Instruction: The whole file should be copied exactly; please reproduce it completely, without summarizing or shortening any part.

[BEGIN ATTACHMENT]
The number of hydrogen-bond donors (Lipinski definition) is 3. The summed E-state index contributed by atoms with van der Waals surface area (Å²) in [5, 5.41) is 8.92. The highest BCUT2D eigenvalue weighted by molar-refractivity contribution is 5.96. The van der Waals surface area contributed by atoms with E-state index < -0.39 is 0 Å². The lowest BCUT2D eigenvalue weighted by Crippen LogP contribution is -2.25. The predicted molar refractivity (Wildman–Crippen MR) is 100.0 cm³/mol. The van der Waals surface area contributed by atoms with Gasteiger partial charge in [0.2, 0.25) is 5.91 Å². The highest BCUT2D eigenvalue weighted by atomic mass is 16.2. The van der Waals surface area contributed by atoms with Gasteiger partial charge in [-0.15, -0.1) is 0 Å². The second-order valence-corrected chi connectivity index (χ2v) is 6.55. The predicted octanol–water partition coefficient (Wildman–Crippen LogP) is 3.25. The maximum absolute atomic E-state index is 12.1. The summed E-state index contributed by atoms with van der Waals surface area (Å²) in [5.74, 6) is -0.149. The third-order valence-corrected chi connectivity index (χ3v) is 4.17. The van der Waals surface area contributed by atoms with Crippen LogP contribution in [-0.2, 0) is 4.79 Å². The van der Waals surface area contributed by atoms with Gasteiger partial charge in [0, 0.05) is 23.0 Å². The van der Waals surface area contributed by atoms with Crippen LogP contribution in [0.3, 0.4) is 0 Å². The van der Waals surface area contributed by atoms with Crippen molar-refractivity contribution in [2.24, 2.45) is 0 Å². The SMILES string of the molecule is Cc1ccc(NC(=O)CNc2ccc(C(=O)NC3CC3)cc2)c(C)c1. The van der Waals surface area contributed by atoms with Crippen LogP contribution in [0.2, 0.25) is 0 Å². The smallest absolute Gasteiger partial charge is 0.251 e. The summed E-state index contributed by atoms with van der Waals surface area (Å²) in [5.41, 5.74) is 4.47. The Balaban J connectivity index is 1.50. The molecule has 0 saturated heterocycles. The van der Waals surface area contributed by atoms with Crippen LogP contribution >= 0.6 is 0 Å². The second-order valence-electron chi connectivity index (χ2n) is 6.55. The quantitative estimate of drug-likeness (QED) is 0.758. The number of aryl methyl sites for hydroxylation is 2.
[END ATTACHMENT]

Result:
The number of hydrogen-bond donors (Lipinski definition) is 3. The summed E-state index contributed by atoms with van der Waals surface area (Å²) in [5, 5.41) is 8.92. The highest BCUT2D eigenvalue weighted by molar-refractivity contribution is 5.96. The van der Waals surface area contributed by atoms with E-state index < -0.39 is 0 Å². The lowest BCUT2D eigenvalue weighted by Crippen LogP contribution is -2.25. The predicted molar refractivity (Wildman–Crippen MR) is 100.0 cm³/mol. The van der Waals surface area contributed by atoms with Gasteiger partial charge in [0.2, 0.25) is 5.91 Å². The highest BCUT2D eigenvalue weighted by atomic mass is 16.2. The van der Waals surface area contributed by atoms with Gasteiger partial charge in [-0.15, -0.1) is 0 Å². The second-order valence-corrected chi connectivity index (χ2v) is 6.55. The predicted octanol–water partition coefficient (Wildman–Crippen LogP) is 3.25. The maximum absolute atomic E-state index is 12.1. The summed E-state index contributed by atoms with van der Waals surface area (Å²) in [5.74, 6) is -0.149. The third-order valence-corrected chi connectivity index (χ3v) is 4.17. The van der Waals surface area contributed by atoms with Crippen LogP contribution in [-0.2, 0) is 4.79 Å². The van der Waals surface area contributed by atoms with Gasteiger partial charge in [0, 0.05) is 23.0 Å². The van der Waals surface area contributed by atoms with Crippen LogP contribution in [0.3, 0.4) is 0 Å². The van der Waals surface area contributed by atoms with Crippen molar-refractivity contribution in [2.24, 2.45) is 0 Å². The SMILES string of the molecule is Cc1ccc(NC(=O)CNc2ccc(C(=O)NC3CC3)cc2)c(C)c1. The van der Waals surface area contributed by atoms with Crippen LogP contribution in [0.2, 0.25) is 0 Å². The smallest absolute Gasteiger partial charge is 0.251 e. The summed E-state index contributed by atoms with van der Waals surface area (Å²) in [5.41, 5.74) is 4.47. The Balaban J connectivity index is 1.50. The molecule has 0 saturated heterocycles. The van der Waals surface area contributed by atoms with Crippen LogP contribution >= 0.6 is 0 Å². The second-order valence-electron chi connectivity index (χ2n) is 6.55. The quantitative estimate of drug-likeness (QED) is 0.758. The number of aryl methyl sites for hydroxylation is 2.